Zerbinetta (soprano): The coquette-ish star of the Italian comedy that is also being presented for the wealthiest man in Vienna. She is a resourceful and charming woman.
Harlequin, Scaramuccio, Truffaldino, and Brighella: The quartet of men who perform as Zerbinetta's comic suitors.
Naiad, Dryad and Echo: Three nymphs in the opera.
Synopsis (re-printed with permission by the COC):
Backstage of a private theatre in a mansion, the Music Master protests to the Major-Domo because he has learned that the opera, Ariadne on Naxos, newly composed for performance at a soirée at the mansion that evening, will be followed by a "vulgar" performance by a troupe of comedians and a fireworks display. He complains that the Composer (the Music Master's protégé) will be deeply offended by this arrangement. Haughtily, the Major-Domo tells him that since his employer, the richest man in Vienna, is paying for the production, his instructions cannot be altered. The Major-Domo exits.
The Composer then enters and soon encounters Zerbinetta, the leading lady of the comic troupe that is to mount The Fickle Zerbinetta and her Lovers.
As the Music Master predicted, the Composer is furious when he learns of the decision to present a comic work following his own serious opera. The Prima Donna, who is to appear as Ariadne in Ariadne on Naxos enters and wastes no time in exhibiting her disdain for Zerbinetta and her troupe of comedians. Zerbinetta responds with an equally contemptuous statement that the "boring" serious opera will spoil the evening.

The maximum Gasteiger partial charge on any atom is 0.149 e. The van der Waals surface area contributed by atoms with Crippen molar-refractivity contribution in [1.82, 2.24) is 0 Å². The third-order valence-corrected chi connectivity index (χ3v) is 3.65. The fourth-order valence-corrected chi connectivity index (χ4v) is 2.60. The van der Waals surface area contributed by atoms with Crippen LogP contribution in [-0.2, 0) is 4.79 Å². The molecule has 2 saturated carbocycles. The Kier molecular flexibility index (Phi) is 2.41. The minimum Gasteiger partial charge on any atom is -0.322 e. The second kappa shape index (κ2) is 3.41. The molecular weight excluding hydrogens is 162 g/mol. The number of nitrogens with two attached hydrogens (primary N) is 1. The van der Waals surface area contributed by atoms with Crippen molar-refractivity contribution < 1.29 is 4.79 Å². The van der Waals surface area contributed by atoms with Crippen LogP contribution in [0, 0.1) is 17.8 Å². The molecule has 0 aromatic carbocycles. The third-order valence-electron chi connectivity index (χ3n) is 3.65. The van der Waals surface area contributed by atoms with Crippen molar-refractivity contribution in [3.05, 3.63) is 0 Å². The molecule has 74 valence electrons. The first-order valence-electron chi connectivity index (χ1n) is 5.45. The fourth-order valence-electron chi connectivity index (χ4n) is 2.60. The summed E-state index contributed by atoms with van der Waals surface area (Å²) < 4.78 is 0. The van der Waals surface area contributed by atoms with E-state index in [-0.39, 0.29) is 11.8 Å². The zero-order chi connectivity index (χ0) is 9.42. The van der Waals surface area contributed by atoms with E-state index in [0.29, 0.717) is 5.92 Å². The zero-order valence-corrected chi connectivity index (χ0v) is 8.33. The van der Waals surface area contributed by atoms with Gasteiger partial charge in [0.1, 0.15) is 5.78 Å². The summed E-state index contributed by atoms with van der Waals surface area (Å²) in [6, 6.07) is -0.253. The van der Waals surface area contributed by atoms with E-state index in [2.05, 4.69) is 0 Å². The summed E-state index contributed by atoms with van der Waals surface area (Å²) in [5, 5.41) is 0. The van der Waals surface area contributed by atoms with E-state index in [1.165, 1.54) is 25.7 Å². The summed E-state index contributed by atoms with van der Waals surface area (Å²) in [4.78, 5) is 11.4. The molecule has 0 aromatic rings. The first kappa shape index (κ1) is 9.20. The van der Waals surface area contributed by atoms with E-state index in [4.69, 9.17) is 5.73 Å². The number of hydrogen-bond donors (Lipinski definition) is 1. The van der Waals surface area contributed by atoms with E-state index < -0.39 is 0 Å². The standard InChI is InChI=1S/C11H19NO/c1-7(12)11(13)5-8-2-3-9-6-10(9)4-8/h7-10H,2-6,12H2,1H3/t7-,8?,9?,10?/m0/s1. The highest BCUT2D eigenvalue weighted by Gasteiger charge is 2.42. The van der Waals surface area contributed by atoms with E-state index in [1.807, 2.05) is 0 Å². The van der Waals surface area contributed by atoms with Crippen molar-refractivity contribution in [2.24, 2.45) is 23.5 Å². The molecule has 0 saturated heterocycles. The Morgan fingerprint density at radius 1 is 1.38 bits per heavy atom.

The Major-Domo returns to announce a change in plans, which will subject the Composer's opera to further indignities: in order to avoid any delay to the fireworks display, Ariadne on Naxos and The Fickle Zerbinetta must somehow be performed simultaneously! The Composer is horrified, but the Dancing Master from the comic troupe suggests that the performance will work out well because his players are good at improvising. Cuts are made to the music of Ariadne on Naxos, and Zerbinetta decides that she and her companions will do what they can to enliven the piece. Zerbinetta then charms the Composer into reluctantly accepting this arrangement.
The stage is set for the opera Ariadne on Naxos. On the deserted island of Naxos, the anguished Ariadne, recalling how she was abandoned by the untrue Theseus, prays for death. Zerbinetta and the other comedians enter and attempt to console Ariadne with singing and dancing. Ariadne retreats into a cave in the rocks, and the comedians flirt with Zerbinetta. After this interlude, the opera continues, and the god Bacchus enters.
For a moment, Ariadne mistakes him for her Theseus, but regaining her senses, she greets Bacchus as a god of peace. Her grief is transformed, and, finding love in the arms of Bacchus, she chooses life over death. Zerbinetta re-enters to knowingly remark, "When the new god approaches, we surrender without a word."